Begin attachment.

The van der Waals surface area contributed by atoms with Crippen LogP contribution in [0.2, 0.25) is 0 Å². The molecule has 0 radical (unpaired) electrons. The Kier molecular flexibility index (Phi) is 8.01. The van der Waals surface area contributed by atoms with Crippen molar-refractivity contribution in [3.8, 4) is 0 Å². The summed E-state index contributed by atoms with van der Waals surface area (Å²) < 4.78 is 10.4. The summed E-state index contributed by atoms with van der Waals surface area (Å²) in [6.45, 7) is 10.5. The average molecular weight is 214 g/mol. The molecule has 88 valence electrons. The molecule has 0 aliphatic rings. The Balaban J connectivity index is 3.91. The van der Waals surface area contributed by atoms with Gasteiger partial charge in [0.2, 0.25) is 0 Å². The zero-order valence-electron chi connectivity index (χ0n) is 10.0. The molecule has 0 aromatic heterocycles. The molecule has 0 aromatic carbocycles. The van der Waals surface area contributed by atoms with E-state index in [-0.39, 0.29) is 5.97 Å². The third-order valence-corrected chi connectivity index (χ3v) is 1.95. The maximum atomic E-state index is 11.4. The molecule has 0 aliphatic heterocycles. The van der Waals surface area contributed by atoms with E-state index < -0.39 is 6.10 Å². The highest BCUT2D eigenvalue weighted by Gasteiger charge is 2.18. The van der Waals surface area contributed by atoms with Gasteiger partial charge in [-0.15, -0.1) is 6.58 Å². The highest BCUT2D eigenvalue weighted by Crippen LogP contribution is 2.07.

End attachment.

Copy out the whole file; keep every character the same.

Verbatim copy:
The van der Waals surface area contributed by atoms with Crippen LogP contribution in [0.2, 0.25) is 0 Å². The molecule has 0 radical (unpaired) electrons. The Kier molecular flexibility index (Phi) is 8.01. The van der Waals surface area contributed by atoms with Crippen molar-refractivity contribution in [3.8, 4) is 0 Å². The summed E-state index contributed by atoms with van der Waals surface area (Å²) < 4.78 is 10.4. The summed E-state index contributed by atoms with van der Waals surface area (Å²) in [6.45, 7) is 10.5. The average molecular weight is 214 g/mol. The molecule has 88 valence electrons. The molecule has 0 aliphatic rings. The Balaban J connectivity index is 3.91. The van der Waals surface area contributed by atoms with Gasteiger partial charge in [0.2, 0.25) is 0 Å². The zero-order valence-electron chi connectivity index (χ0n) is 10.0. The molecule has 0 aromatic heterocycles. The molecule has 0 aromatic carbocycles. The van der Waals surface area contributed by atoms with E-state index in [-0.39, 0.29) is 5.97 Å². The third-order valence-corrected chi connectivity index (χ3v) is 1.95. The maximum atomic E-state index is 11.4. The molecule has 0 aliphatic heterocycles. The van der Waals surface area contributed by atoms with E-state index < -0.39 is 6.10 Å². The highest BCUT2D eigenvalue weighted by Gasteiger charge is 2.18. The van der Waals surface area contributed by atoms with Gasteiger partial charge in [-0.15, -0.1) is 6.58 Å². The highest BCUT2D eigenvalue weighted by Crippen LogP contribution is 2.07.